If you can, try to build up a bank of blog posts when things are quiet or when you have some unexpected free time. Despite the best made plans, there are always things that crop up in life that mean you don’t have a chance to write for a few weeks. This is when having a back catalogue of posts is invaluable.

2) Create a blogging schedule

Writing blog posts does take time and, as we all know, there’s nothing quite like a deadline to spur you on, so consider putting together a schedule of posts and noting the dates you want to publish on. Until you find your own blogging rhythm – the frequency of blogging that suits you best – you’ll got your schedule to keep you on track.

Pitfalls to Avoid

Pitfall #1: Overcommitting your time

In the early days of any blog or business, it’s hard to strike a balance. Either you don’t have as much time as you’d like to put into writing, or you’re putting all your time into writing and nothing else.

While blogging can be an important part of exploring your interests or promoting your business, if it’s preventing you from getting around to doing other important tasks, you need to rein it in.

Pitfall #2: Being too ambitious with your blogging schedule

It can be easy to underestimate how much time writing blog posts and running your business will take you. Try not to make any promises, either to yourself or your audience, that you might not be able to keep. Maybe steer clear of putting “Get daily updates from me” on your site until you know whether or not that will be achievable (and enjoyable)!

Over to you!

Do you have a blog? What strategies did you use when you were first getting started?

bevBev is an artist, creativity coach and founder of Kickass Creatives, a website offering practical support to frustrated creatives. She’s over 20 years of working in the arts: experimenting with everything from performing in a fire circus and managing a hiphop dance company, through to web consultancy and jewellery design. Bev is passionate about using her experience to enable others to fully develop (rather than hide) their multitude of talents too. Connect with her on Twitter @creativekickass.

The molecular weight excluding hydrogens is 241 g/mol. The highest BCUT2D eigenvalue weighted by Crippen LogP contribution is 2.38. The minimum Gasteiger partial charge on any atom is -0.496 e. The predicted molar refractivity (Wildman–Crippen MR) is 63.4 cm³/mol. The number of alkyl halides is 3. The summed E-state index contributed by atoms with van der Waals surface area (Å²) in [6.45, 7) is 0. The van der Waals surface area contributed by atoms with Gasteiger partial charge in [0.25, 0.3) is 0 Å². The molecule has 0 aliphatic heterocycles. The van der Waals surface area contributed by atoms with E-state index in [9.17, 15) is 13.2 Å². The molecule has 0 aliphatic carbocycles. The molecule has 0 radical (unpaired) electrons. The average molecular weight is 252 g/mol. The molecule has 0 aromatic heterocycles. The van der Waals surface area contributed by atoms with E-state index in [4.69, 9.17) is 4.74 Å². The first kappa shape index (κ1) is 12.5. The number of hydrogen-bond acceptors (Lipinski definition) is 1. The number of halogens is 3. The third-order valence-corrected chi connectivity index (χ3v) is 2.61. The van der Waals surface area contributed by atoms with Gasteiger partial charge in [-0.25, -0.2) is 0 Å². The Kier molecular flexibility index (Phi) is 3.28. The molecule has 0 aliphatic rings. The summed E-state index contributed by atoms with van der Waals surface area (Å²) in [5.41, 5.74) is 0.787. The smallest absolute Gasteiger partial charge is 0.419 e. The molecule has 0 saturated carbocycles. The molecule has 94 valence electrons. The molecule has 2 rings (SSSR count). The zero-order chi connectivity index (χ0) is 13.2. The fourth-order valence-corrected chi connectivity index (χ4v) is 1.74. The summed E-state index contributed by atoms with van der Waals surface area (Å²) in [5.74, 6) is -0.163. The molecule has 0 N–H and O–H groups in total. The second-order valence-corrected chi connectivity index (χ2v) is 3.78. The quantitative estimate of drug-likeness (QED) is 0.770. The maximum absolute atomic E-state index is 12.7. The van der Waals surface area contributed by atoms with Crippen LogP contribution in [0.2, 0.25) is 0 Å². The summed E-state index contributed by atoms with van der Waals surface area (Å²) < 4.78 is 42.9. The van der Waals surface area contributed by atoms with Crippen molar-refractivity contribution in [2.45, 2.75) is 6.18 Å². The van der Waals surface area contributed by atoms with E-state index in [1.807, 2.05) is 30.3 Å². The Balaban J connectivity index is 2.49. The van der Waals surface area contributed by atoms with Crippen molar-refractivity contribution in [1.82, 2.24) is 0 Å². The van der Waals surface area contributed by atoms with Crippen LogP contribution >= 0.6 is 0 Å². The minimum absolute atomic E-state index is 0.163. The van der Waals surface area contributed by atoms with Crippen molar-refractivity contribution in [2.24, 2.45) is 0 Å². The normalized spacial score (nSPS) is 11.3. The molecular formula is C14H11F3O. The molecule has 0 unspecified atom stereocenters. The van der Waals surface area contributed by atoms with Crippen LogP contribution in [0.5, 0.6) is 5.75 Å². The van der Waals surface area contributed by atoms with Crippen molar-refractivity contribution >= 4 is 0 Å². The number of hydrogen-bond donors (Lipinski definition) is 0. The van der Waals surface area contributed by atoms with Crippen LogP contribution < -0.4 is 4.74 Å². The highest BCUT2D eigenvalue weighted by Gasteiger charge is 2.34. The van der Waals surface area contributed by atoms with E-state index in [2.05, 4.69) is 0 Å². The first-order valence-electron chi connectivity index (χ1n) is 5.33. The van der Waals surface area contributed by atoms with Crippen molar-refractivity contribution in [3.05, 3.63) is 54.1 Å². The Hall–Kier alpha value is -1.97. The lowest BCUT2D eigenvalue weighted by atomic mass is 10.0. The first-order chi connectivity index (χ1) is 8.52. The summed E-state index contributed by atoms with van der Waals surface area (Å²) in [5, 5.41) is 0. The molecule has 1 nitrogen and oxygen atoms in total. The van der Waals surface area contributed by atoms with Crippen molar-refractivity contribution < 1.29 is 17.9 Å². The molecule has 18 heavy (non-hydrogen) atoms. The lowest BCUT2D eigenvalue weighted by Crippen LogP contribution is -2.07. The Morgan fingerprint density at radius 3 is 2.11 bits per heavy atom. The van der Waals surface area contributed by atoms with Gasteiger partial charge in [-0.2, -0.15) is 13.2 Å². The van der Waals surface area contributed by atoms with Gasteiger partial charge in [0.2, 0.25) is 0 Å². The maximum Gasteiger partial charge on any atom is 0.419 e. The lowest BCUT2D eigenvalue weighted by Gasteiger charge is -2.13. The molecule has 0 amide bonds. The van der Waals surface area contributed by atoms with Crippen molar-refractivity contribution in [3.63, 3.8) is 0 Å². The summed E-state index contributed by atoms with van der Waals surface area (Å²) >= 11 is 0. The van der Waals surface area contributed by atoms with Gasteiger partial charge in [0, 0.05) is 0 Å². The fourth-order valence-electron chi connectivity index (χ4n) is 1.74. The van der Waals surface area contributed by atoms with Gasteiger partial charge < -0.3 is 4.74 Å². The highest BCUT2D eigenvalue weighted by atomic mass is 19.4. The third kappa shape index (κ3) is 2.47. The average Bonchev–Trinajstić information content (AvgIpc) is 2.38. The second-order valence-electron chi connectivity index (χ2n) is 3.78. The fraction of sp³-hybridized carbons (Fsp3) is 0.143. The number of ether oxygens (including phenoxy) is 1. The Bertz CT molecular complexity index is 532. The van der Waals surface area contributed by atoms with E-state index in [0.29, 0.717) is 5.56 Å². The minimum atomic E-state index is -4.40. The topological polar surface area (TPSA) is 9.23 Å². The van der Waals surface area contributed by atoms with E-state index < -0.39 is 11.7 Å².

1. Eric C says:

    Great info!
    I’m in the process of revamping my blog this month. I plan to redesign the blog itself and get a 10-12 posts written to be ahead of the game after the relaunch.

    • Bev Webb says:

      Hey Eric
      Yep, great idea to get ahead of the game if you can. Good luck with your relaunch – hope it goes really well. :)

  2. Kyndel says:

    Found this quite useful. I’m going to make that list and also start using a blogging schedule.

    • Bev Webb says:

      Hi Kyndel
      Glad to be of help :) Lists and schedules definitely help to give your blogging activity a plan you can work and means you can break it all down into manageable, scheduled chunks.

  3. Milena says:

    So true. I had more different categories on my blog and I have promised myself to write twice a week, because it made sense and was a good pace. I wanted it to be diverse and interesting too. And it took me forever to start it, pile up the posts and do everything. I published it recently, but changed my ambitious plan to once a week. It’s so much easier!

    I enjoyed this post, thanks.

    • Bev Webb says:

      Hey Milena!
      Yes! I too know how easy it is to be a little over ambitious. It becomes the blog running you, rather than the other way around!!!! :)

  4. This is a brilliant post, EXACTLY what I needed. My blog keeps changing as and when I think of things, but I can’t get it exactly right.

    • Bev Webb says:

      Hi Catherine
      Sounds like this post is pretty timely, eh? Blogs do change and evolve – I kind of think of it as being a bit like the out pouring of the inner workings of the mind. It’s good to explore and see where it takes you. have you got an overarching theme which encompasses all of the things you cover? That can help consolidate and make a varied blog feel like all the different subjects belong together. :)